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Safwat Marzouk offers a biblical vision for what it means to be an intercultural church. Migration today offers the church an opportunity to renew itself by rediscovering the biblical vision of the church as a diverse community. This vision views cultural, linguistic, racial, and ethnic differences as gifts from God that can enrich the church's worship, deepen its sense of fellowship, and broaden the church's witness to God's reconciling mission in the world.
|Title: Intercultural Church: A Biblical Vision for an Age of Migration|
By: Safwat Marzouk
Number of Pages: 212
Vendor: Fortress Press
Publication Date: 2019
|Dimensions: 8.5 X 5.5 X 0 (inches)|
Weight: 12 ounces
Series: Word & World
Stock No: WW433465
Safwat Marzouk offers a biblical vision for what it means to be an intercultural church, one that fosters just diversity, integrates different cultural articulations of faith and worship, and embodies an alternative to the politics of assimilation and segregation. A church that fosters intercultural identity learns how to embrace and celebrate difference, which in turn enriches its worship and ministry. While the church in North America might see migration as an opportunity to serve God's kingdom by showing hospitality to the migrant and the alien, migration offers the church an opportunity to renew itself by rediscovering the biblical vision of the church as a diverse community. This biblical vision views cultural, linguistic, racial, and ethnic differences as gifts from God that can enrich the church's worship, deepen the sense of fellowship in the church, and broaden the church's witness to God's reconciling mission in the world.
Today's church faces the challenge of what it means to be church in the light of the ever-growing diversity of the population. This may entail advocacy work on behalf of the undocumented, asylum seekers, and refugees, but the church also faces the question of how to welcome the stranger, the migrant, and the refugee into the heart of the worshipping community. This may mean changing worship, leadership, or ministry styles to embrace diverse communities in the church's neighborhood. Marzouk surveys numerous biblical texts from the early ancestor stories of Israel to the Prophets, to the Gospels and Acts, the letters of Paul, and Revelation. The stories introduce themes of welcoming strangers, living as aliens, playing host to outsiders, discovering true worship, and seeking common language for expressing faith. Discussion questions are provided to encourage conversation on this complex and important topic.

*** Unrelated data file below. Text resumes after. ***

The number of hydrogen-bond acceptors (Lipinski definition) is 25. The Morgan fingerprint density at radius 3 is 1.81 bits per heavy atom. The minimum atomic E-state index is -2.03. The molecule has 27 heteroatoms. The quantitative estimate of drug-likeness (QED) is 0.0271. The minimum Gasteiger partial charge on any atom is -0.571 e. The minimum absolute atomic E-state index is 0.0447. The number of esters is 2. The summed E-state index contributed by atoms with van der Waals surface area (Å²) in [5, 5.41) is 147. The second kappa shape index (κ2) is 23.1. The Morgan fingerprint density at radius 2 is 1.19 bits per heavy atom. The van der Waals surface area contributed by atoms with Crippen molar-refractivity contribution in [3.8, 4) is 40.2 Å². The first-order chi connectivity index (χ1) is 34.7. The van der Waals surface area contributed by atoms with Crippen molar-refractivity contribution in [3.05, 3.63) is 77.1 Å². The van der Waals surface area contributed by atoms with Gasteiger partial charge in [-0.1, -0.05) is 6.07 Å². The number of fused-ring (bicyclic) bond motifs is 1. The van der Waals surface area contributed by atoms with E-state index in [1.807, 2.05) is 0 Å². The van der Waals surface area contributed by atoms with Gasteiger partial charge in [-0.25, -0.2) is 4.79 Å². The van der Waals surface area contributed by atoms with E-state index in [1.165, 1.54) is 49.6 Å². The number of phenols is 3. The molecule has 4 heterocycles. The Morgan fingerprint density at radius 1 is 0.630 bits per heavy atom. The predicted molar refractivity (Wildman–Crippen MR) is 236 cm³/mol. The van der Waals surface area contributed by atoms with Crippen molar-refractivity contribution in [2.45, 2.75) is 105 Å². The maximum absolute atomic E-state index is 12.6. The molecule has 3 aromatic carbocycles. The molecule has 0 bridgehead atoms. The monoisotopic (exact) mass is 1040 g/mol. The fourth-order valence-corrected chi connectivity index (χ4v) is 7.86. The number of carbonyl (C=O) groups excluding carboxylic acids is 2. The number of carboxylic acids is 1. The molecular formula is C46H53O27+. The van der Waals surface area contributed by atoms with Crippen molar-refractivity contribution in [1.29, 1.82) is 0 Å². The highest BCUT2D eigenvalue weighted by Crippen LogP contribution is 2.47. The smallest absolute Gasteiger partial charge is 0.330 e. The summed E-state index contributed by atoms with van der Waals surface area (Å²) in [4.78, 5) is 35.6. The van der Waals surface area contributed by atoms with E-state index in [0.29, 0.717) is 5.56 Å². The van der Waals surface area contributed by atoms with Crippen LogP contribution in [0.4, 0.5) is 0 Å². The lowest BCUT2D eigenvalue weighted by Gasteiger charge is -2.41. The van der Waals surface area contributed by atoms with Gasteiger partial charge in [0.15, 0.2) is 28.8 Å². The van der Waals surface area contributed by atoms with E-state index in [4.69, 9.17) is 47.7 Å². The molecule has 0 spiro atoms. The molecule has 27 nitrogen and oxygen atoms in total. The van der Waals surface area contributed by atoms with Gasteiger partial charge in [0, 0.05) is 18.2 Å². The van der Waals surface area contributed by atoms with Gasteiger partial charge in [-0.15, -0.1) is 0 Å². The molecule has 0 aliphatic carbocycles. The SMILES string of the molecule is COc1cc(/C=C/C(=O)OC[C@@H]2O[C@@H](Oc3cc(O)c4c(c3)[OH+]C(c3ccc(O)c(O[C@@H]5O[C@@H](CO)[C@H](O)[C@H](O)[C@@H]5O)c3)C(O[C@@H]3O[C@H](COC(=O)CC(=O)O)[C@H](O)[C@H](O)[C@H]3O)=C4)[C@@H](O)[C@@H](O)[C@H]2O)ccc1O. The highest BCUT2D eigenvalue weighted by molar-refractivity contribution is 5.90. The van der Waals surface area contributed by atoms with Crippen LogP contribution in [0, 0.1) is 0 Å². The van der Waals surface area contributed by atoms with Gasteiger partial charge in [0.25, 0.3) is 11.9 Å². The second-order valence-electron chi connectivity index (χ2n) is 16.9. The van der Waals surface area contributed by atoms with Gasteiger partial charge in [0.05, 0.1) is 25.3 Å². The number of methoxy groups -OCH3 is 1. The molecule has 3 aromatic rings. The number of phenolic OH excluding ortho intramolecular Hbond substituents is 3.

Safwat Marzouk is associate professor of Old Testament at Anabaptist Mennonite Biblical Seminary.He is an ordained member of the The Synod of the Nile and served as a pastor in Egypt. His background includes a context of interfaith dialogue among Christians, Jews, and Muslims. He is a contributor to The Huffington Post and the The Christian Century.
"Whether you sit in the pews or stand in the pulpit of your church, Safwat Marzouk introduces you to all the sojourners and settlers who inhabit the Bible. He creates a compelling proposal for the intercultural church--profound, provocative, and practical: a must-read in our politically polarized times." --Ulrich Schmiedel, University of Edinburgh
"Immigrants and refugees bring fresh ideas and new ways of living that enrich our communities. Still, challenges arise as ethnicities, languages, and cultures collide. In such times, how do churches flourish in their witness to Jesus Christ? In Intercultural Church, Safwat Marzouk points toward intercultural ministry as the answer. He shows how an intercultural church worships and welcomes to become a church for today and for the future. Marzouk calls us to embrace diversity fully in order to become the prophetic church and the body of Christ. This is an important book for those who love the church and wish to engage in a living ministry." --Grace Ji-Sun Kim, Earlham School of Religion
"In Intercultural Church, Safwat Marzouk calls the church to a posture of resistance against theologies and politics that suggest that there is not enough to go around by casting biblical visions of migration's centrality in Christian faith. This compelling book points followers of Jesus to a more abundant and graceful conviction: God's hopes for us, the path of the migrant, and the church's future are intertwined." --Eric Daniel Barreto, Princeton Theological Seminary
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